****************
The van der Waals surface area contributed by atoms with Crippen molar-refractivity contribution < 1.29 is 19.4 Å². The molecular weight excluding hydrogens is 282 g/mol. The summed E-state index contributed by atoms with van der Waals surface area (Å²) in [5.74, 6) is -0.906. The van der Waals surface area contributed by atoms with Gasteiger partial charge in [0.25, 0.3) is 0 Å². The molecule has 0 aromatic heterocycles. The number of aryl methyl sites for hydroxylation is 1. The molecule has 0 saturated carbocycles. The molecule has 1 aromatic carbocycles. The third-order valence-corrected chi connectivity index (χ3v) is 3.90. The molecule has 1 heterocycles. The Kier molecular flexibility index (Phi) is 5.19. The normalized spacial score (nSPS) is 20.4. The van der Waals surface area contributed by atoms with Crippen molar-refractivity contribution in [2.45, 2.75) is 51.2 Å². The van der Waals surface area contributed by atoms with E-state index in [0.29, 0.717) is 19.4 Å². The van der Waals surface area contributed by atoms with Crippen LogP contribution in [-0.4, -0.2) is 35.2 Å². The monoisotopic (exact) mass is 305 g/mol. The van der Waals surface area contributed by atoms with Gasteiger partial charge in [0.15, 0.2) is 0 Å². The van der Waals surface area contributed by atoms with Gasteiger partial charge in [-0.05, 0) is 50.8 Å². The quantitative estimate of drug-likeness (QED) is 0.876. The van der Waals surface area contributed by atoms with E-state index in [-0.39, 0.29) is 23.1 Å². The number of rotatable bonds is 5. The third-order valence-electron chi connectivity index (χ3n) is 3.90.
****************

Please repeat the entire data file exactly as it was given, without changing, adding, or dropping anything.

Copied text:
The van der Waals surface area contributed by atoms with Crippen molar-refractivity contribution < 1.29 is 19.4 Å². The molecular weight excluding hydrogens is 282 g/mol. The summed E-state index contributed by atoms with van der Waals surface area (Å²) in [5.74, 6) is -0.906. The van der Waals surface area contributed by atoms with Gasteiger partial charge in [0.25, 0.3) is 0 Å². The molecule has 0 aromatic heterocycles. The number of aryl methyl sites for hydroxylation is 1. The molecule has 0 saturated carbocycles. The molecule has 1 aromatic carbocycles. The third-order valence-corrected chi connectivity index (χ3v) is 3.90. The molecule has 1 heterocycles. The Kier molecular flexibility index (Phi) is 5.19. The normalized spacial score (nSPS) is 20.4. The van der Waals surface area contributed by atoms with Crippen molar-refractivity contribution in [2.45, 2.75) is 51.2 Å². The van der Waals surface area contributed by atoms with E-state index in [0.29, 0.717) is 19.4 Å². The van der Waals surface area contributed by atoms with Crippen LogP contribution in [-0.4, -0.2) is 35.2 Å². The monoisotopic (exact) mass is 305 g/mol. The van der Waals surface area contributed by atoms with Gasteiger partial charge in [0.15, 0.2) is 0 Å². The van der Waals surface area contributed by atoms with Gasteiger partial charge in [-0.05, 0) is 50.8 Å². The quantitative estimate of drug-likeness (QED) is 0.876. The van der Waals surface area contributed by atoms with E-state index in [-0.39, 0.29) is 23.1 Å². The number of rotatable bonds is 5. The third-order valence-electron chi connectivity index (χ3n) is 3.90.